You know it’s football season when Raheem Mostert is injured and one lucky bastard gets to snag his replacement via top priority on waivers. I lost by two points this week. That means I am a.) 0-1 and b.) not high enough on the waivers to get Elijah Mitchell. *sigh*. But alas, there is plenty to be excited about after this first week of action, and plenty to be worried about. I encourage, no, I implore you to not overreact to one game. No, it is not time to trade Saquon or Zeke away. Yes, it is important to keep an eye on them. Those are two very different things. Anyways, here are my biggest takeaways from one week of fantasy football action.
Damien Harris Is A Workhorse RB
It was always going to be the case that James White would see the vast majority of the receiving work in New England. But what fantasy managers were interested in is how much rushing work Damien Harris would get. With Mac Jones at QB, it seems to be quite a lot. It makes sense to run the ball behind a strong offensive line to settle in your rookie QB. Bill Belichik seems keen on utilizing this approach. He played only 53.3% of snaps, but enjoyed 23 carries (3rd most of the week) and 100 yards on the ground (5th most of the week). Given the strength of the Patriots defense, it will be a rare occasion when game script doesn’t go Harris’s way. Due to the volume and expected efficiency behind the O-line, Harris is an RB2 in fantasy moving forward.
The Cowboys Offense Is A Gold Mine
Do you know the two WRs who lead the league in targets right now? It’s Amari Cooper and Ceedee Lamb. Oh yeah, they play for the same damn team! Zeke owners be warned, this offense wants to THROW. They know the defense isn’t going to give them a safety net, and given the talent surrounding Dak Prescott, there’s no reason not to run a pass-heavy offense. I think Lamb and Cooper are both plug-and-play starters, and it will be a common occurrence to see them both have strong games (as we did this week). Look at the numbers this team put up against one of the best defensive units in the league. Now imagine what they can do against a more favorable matchup. Sheesh, I feel bad for the poor soul who has to play the fantasy team that stacked Dak and Cooper.
No, That Doesn’t Mean You Should Panic On Zeke
Dak threw 58 passes this week and Zeke ran the ball only 11 times. What the F–K?! I don’t see that happening again. Think about it, if Dak threw 49 passes (still a ton) and Zeke ran the ball 20 times, nobody would be worried. This offense is going to run a lot of plays. They are insanely efficient. They didn’t have Zack Martin last week but will moving forward. All the reasons we drafted Zeke are still valid, all that’s happened is we’ve confirmed the hypothesis that the Cowboys O is really, really good. Now that Michael Gallup is out, there will be even more targets for the remaining players (including Zeke). Do. Not. Panic.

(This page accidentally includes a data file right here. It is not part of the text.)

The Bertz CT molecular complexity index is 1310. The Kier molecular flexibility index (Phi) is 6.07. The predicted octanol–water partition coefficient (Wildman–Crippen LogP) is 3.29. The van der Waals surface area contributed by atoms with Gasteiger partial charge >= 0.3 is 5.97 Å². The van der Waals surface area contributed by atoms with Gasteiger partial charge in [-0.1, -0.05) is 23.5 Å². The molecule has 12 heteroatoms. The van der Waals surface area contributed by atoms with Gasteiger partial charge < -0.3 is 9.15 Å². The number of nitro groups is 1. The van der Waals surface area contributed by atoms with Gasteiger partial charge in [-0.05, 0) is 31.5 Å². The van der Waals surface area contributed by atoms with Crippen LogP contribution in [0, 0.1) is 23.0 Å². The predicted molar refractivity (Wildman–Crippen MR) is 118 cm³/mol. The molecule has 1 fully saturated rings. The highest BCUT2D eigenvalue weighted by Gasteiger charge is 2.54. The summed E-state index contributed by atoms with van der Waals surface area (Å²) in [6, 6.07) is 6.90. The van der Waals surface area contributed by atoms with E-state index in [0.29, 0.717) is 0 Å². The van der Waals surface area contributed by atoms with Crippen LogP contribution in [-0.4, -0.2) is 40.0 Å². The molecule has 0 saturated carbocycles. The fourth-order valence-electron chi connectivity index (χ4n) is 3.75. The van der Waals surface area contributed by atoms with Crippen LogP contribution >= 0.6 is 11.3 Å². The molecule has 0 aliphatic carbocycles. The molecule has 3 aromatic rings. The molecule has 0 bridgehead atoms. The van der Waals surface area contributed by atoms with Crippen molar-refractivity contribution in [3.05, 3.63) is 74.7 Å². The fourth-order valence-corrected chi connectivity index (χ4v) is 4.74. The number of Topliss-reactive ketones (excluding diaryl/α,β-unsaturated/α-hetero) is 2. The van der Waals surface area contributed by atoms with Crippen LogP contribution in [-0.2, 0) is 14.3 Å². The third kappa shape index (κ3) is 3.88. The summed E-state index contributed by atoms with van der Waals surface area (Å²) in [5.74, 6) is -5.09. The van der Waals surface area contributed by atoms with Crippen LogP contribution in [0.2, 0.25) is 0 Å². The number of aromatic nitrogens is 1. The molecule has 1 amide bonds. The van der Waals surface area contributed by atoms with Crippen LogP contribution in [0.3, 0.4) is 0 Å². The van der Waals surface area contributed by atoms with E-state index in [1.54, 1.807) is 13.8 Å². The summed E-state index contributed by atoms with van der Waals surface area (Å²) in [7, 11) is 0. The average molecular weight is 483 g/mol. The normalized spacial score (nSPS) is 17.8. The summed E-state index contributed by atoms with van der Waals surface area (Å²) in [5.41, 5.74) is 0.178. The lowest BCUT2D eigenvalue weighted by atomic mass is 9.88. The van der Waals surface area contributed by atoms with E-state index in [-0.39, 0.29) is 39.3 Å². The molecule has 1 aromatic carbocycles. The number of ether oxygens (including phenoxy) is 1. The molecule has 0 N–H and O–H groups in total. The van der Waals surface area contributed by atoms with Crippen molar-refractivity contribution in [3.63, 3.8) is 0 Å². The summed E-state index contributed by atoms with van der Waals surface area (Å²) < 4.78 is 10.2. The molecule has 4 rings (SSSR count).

Darren Waller is TE1 Moving Forward
That’s right, I fucking said it. Come after me all you “Kelce in the 1st round” people. I want to hear your hate. I want to hear your cries of “But he doesn’t have Pat Mahomes throwing him the ball!” No, he doesn’t. But what he does have is a QB and coach who want to feed him the ball like he’s the human example of gluttony (one of the seven deadly sins). He got 19 targets in week 1, which led ALL PLAYERS IN THE NFL. Kelce got seven. Seven? Are you serious? You still think this guy is TE1? Yeah, he scored two touchdowns and put together a great week. But seven targets? In a game the Chiefs were losing for the majority of the time? For reference, that’s a 19.4% target share compared to 33.9% for Waller. Waller is just as talented and in line for a much larger workload. Bookmark this article so you can look back at it at the end of the fantasy season and admit I was right.
Workhorse RBs Exist In Committee Systems
I am as much a proponent of snap share analysis as anyone. But it’s not always the best metric of how much of a workhorse a starting RB is. Let me provide an example. This is how the Colts backfield shaped up in week 1:
- Jonathan Taylor: 42 snaps (55.3%), 17 carries (65.4%), 7 targets (18.4%), 58.5% opportunity share
- Nyheim Hines: 34 snaps (44.7%), 9 carries (34.6%), 8 targets (21.1%), 41.5% opportunity share
- Nobody else got a single snap or touch
Now, looking at these stats, you may be concerned as a Jonathan Taylor owner. But that’s the wrong way to think about it. The list of backs who are on the field for a vast majority of the snaps is very slim. Ezekiel Elliott got an 84.3% snap share in week 1, but had only 13 opportunities (carries + targets) compared to Taylor’s 24. Now, if I only told you that Taylor had 24 opportunities in week 1 and didn’t mention Hines what would you say? You would say “Great! He has a bell-cow level workload!”
My point is this; guys like Nyheim Hines exist to take pressure off the starter. They come in for certain situations and to give the RB1 some rest. Hines getting touches does not diminish the touches for Taylor. If Taylor had a 100% snap share, he would have had 41 opportunities (which is insane). Touches are what matter, not snaps. If Taylor is on the field, he’s probably getting the ball. If Hines is on the field, he might get the ball, he might not. Workhorse RBs exist in systems that look like committees at face value, and Taylor is one of them. So are David Montgomery, Miles Sanders, and Antonio Gibson, despite what the snap share numbers say.
My Love/Hate Article Was A Flop
Whatever. It’s fine. I made some good calls, and I made some bad ones (Damn you Matt Ryan! I should have known better!). But will I write another love/hate fantasy article for week 2 and have the utmost confidence in it? Of course. But I will always, always admit when I’m wrong. And in week 1, I was wrong quite a bit. Welcome to Crow Worthy during football season gentlemen, this is the name of the game.